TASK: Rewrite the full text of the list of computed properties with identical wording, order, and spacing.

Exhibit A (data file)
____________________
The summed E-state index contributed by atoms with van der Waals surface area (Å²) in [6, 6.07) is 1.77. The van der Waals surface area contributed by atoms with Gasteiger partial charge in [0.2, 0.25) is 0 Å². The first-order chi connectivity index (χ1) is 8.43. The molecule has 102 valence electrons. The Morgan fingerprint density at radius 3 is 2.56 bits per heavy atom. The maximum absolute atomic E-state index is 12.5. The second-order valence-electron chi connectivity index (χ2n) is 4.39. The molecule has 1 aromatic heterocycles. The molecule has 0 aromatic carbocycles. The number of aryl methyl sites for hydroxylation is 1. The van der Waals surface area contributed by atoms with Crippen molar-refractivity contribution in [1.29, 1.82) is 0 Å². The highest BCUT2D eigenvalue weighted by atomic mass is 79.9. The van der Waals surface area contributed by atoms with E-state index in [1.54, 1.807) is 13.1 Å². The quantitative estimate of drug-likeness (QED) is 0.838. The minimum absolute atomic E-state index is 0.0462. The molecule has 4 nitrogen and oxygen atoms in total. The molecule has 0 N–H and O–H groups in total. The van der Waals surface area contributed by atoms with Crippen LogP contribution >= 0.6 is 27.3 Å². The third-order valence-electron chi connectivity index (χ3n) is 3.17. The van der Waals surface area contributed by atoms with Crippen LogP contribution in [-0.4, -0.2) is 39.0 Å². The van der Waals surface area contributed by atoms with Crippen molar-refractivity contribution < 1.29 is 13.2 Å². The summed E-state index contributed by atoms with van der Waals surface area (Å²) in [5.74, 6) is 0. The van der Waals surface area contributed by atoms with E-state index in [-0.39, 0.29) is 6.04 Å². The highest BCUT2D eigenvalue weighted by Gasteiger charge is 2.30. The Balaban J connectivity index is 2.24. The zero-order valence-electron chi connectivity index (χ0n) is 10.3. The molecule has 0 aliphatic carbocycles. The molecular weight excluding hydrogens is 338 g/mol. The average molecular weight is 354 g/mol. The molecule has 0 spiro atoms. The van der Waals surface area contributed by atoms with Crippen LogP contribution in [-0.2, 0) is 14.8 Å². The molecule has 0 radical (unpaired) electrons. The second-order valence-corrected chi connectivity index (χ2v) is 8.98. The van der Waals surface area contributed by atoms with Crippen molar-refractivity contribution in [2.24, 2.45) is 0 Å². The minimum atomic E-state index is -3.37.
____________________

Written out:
The summed E-state index contributed by atoms with van der Waals surface area (Å²) in [6, 6.07) is 1.77. The van der Waals surface area contributed by atoms with Gasteiger partial charge in [0.2, 0.25) is 0 Å². The first-order chi connectivity index (χ1) is 8.43. The molecule has 102 valence electrons. The Morgan fingerprint density at radius 3 is 2.56 bits per heavy atom. The maximum absolute atomic E-state index is 12.5. The second-order valence-electron chi connectivity index (χ2n) is 4.39. The molecule has 1 aromatic heterocycles. The molecule has 0 aromatic carbocycles. The number of aryl methyl sites for hydroxylation is 1. The van der Waals surface area contributed by atoms with Crippen molar-refractivity contribution in [1.29, 1.82) is 0 Å². The highest BCUT2D eigenvalue weighted by atomic mass is 79.9. The van der Waals surface area contributed by atoms with E-state index in [1.54, 1.807) is 13.1 Å². The quantitative estimate of drug-likeness (QED) is 0.838. The minimum absolute atomic E-state index is 0.0462. The molecule has 4 nitrogen and oxygen atoms in total. The molecule has 0 N–H and O–H groups in total. The van der Waals surface area contributed by atoms with Crippen LogP contribution >= 0.6 is 27.3 Å². The third-order valence-electron chi connectivity index (χ3n) is 3.17. The van der Waals surface area contributed by atoms with Crippen LogP contribution in [-0.4, -0.2) is 39.0 Å². The van der Waals surface area contributed by atoms with Crippen molar-refractivity contribution < 1.29 is 13.2 Å². The summed E-state index contributed by atoms with van der Waals surface area (Å²) in [5.74, 6) is 0. The van der Waals surface area contributed by atoms with E-state index in [-0.39, 0.29) is 6.04 Å². The highest BCUT2D eigenvalue weighted by Gasteiger charge is 2.30. The Balaban J connectivity index is 2.24. The zero-order valence-electron chi connectivity index (χ0n) is 10.3. The molecule has 0 aliphatic carbocycles. The molecular weight excluding hydrogens is 338 g/mol. The average molecular weight is 354 g/mol. The molecule has 0 spiro atoms. The van der Waals surface area contributed by atoms with Crippen LogP contribution in [-0.2, 0) is 14.8 Å². The molecule has 0 radical (unpaired) electrons. The second-order valence-corrected chi connectivity index (χ2v) is 8.98. The van der Waals surface area contributed by atoms with Crippen molar-refractivity contribution in [2.24, 2.45) is 0 Å². The minimum atomic E-state index is -3.37.